Woman's Prayer was Answered
Of institutions for the training of women in Christian work and philanthropy there is none more widely known than that of Mildmay. It has now two hundred and twenty workers engaged in its various departments, including deaconesses, nurses, probationers, and students in training for foreign work.
It was one of the earliest institutions in this country, if not the first, to revive in modern times the ancient office of deaconess. This had been done by Pastor and Madame Fliedner at Kaiserswerth, on the Rhine, the Alma Mater of Florence Nightingale, and it was on a visit to Kaiserswerth that the Rev. \V. Pennefather and his wife received inspiration for founding the Mildmay Mission.
This mission was started in 1860, when Mr. Pennefather was vicar of Christ Church, Barnet. Both he and his wife were deeply interested in foreign missions, and their first venture was a missionary training home for women. This formed the nucleus of Mildmay.
The scheme was greatly developed when Mr. Pennefather removed to St. Jude's, Mildmay Park, in 1864. The training of women for parochial work was now begun. The name of deaconess was adopted for these workers, and in time the training home was changed to Deaconess House.
The period of the foundation of the mission was one of great awakening on the part of educated women to the Christian Church's need for their service in the more public spheres of philanthropy. From her invalid's room the heroine of the Crimea was calling to the leisured women of her day to be up and doing. One of Florence Nightingale's earliest essays was a plea for the revival of the office of deaconess.
Mr. and Mrs. Pennefather chose this name for their workers after prayerful consideration. It was novel, but it was apostolic. The devotion of the founders to the mission is known throughout Christendom. Mr. Pennefather made Mildmay the centre for Evangelical Church conferences, which have now been held annually for fifty-one years; and Mrs. Pennefather organised the women's work and started clubs and meetings for poor people. Both have passed to their rest, and memorials to their noble work exist in recent additions to the institution.
The headquarters of the mission are at Mildmay Park. The buildings which compose the Mildmay compound are grouped around a central garden. Captain F. L. Tottenham, the superintendent of the mission, has a house in the compound, and is assisted by Mrs. Tottenham as the directress of women's work.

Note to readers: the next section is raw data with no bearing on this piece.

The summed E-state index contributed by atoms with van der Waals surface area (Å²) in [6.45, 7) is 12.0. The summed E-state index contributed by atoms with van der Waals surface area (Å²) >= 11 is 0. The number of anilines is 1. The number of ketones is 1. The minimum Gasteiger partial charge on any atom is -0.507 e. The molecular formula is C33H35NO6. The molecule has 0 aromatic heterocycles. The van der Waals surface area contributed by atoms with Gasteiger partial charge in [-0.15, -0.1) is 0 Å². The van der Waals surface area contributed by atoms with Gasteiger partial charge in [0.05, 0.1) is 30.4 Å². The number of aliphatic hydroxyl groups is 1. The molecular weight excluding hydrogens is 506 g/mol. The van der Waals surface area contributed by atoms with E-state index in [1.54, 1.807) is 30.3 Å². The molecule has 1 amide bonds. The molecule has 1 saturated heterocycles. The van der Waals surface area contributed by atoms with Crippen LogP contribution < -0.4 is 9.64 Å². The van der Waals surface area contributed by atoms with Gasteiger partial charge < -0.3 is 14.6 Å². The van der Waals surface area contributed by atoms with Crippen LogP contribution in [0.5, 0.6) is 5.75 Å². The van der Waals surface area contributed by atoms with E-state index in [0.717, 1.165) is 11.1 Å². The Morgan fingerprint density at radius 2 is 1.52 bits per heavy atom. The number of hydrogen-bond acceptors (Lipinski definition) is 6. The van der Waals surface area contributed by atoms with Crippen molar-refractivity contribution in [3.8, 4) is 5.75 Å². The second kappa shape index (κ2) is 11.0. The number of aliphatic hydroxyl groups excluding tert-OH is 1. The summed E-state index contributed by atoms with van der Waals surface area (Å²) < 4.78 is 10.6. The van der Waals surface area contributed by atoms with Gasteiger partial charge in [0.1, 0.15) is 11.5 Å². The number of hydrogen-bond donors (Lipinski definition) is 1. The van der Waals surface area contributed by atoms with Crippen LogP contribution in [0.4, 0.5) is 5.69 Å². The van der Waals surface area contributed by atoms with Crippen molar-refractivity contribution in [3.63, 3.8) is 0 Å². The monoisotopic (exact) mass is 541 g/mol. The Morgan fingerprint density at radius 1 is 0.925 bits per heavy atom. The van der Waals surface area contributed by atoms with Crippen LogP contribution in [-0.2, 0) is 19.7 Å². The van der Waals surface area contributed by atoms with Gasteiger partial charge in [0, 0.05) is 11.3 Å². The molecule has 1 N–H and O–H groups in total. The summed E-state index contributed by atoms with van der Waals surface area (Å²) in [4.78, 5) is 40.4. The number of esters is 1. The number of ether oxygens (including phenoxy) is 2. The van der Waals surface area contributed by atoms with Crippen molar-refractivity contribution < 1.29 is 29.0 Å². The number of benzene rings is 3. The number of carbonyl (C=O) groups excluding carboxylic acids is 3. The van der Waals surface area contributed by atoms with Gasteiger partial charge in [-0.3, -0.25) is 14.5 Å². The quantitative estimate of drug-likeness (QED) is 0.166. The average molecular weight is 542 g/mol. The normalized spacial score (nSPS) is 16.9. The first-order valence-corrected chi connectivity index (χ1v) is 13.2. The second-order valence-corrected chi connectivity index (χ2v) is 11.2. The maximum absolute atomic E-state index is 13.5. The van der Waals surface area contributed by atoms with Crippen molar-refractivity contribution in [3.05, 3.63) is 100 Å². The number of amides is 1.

The Conference Hall is a handsome building, erected in 1869; and the conferences held there each June attract Christian workers from all parts of the kingdom and from abroad. Throughout the year it is used for services, meetings, and Bible-classes connected with the mission.
Below the hall are rooms which serve as storehouses for the garments sent to Mild-may for distribution amongst the poor. In one room a weekly sewing-class is held for poor widows. They have hot coffee and buns, cheerful and kind people to talk to them, and receive sixpence for their work. The garments are well made and cut out, and the mission is glad to receive orders.
The Deaconess House adjoins the Conference Hall, and has about forty deaconesses in residence. Miss Hankin is deaconess-in-charge. The house is bright and pleasant, with a large room, No. 6, for devotional services and various meetings, and a very spacious drawing-room arranged with writing-tables and lounges. Each deaconess has her own room or cubicle. The rules of the house are very simple. No vows are taken, but it is expected that love and devotion will keep the residents at their appointed tasks. Ladies are expected, if it is in their power, to pay £50 per year for board. Many who cannot do this are accepted according to their circumstances. Some receive a small allowance for personal expenses.
The Mildmay deaconesses work under the clergy in fifteen London parishes. They are engaged in devotional exercises at home, and in house-to-house visitation in the very poorest districts. They pay between forty and fifty visits a week. Each deaconess, as a rule, has charge of a mothers' meeting in her district, and gives the address herself.
l. This valuable institution was erected to the memory of the Rev. W. Pennefather, founder of the mission, by friends and co-workers, and also by Lady Hay, in memory of her son auspices of the vicars of the different parishes. They also bring forward candidates for confirmation, and hold Bible-classes for both men and women.
Besides parochial work carried on from the central house, some of the deaconesses are employed in the various institutions and homes belonging to the community. Others work further afield-in Malta and Tun-bridge Wells; at the Prison Gate Mission, Dublin; the House of Refuge, Oxford; and the Deaconess House at Kingston, Jamaica. One Mildmay deaconess is in charge of the Diocesan Deaconess and Missionary Training House, Toronto, Canada: and another has charge of the Church Ladies' House, founded by the Bishop of Liverpool.
(1) The Old and New Testament, Christian doctrine, history and contents of the Prayer Book, outlines of early Church history, outlines of Christian evidence.